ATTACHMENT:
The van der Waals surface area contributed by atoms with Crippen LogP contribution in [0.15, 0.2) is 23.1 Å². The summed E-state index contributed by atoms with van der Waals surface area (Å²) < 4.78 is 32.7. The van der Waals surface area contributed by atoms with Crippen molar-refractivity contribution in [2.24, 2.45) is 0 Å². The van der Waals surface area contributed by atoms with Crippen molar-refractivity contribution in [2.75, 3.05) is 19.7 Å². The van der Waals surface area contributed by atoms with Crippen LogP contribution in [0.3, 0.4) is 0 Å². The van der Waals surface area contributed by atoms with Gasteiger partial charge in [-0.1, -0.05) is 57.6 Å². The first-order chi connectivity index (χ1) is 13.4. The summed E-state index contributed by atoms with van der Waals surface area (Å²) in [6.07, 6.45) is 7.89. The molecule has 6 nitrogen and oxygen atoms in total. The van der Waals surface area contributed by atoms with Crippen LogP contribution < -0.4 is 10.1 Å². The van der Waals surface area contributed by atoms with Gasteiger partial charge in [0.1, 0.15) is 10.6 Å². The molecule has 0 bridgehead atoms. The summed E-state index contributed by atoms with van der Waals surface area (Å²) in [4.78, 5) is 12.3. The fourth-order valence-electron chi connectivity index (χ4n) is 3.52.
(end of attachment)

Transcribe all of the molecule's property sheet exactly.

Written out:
The van der Waals surface area contributed by atoms with Crippen LogP contribution in [0.15, 0.2) is 23.1 Å². The summed E-state index contributed by atoms with van der Waals surface area (Å²) < 4.78 is 32.7. The van der Waals surface area contributed by atoms with Crippen molar-refractivity contribution in [2.24, 2.45) is 0 Å². The van der Waals surface area contributed by atoms with Crippen molar-refractivity contribution in [2.75, 3.05) is 19.7 Å². The van der Waals surface area contributed by atoms with Crippen LogP contribution in [0.3, 0.4) is 0 Å². The van der Waals surface area contributed by atoms with Gasteiger partial charge in [-0.1, -0.05) is 57.6 Å². The first-order chi connectivity index (χ1) is 13.4. The summed E-state index contributed by atoms with van der Waals surface area (Å²) in [6.07, 6.45) is 7.89. The molecule has 6 nitrogen and oxygen atoms in total. The van der Waals surface area contributed by atoms with Crippen LogP contribution < -0.4 is 10.1 Å². The van der Waals surface area contributed by atoms with Gasteiger partial charge in [0.1, 0.15) is 10.6 Å². The molecule has 0 bridgehead atoms. The summed E-state index contributed by atoms with van der Waals surface area (Å²) in [4.78, 5) is 12.3. The fourth-order valence-electron chi connectivity index (χ4n) is 3.52.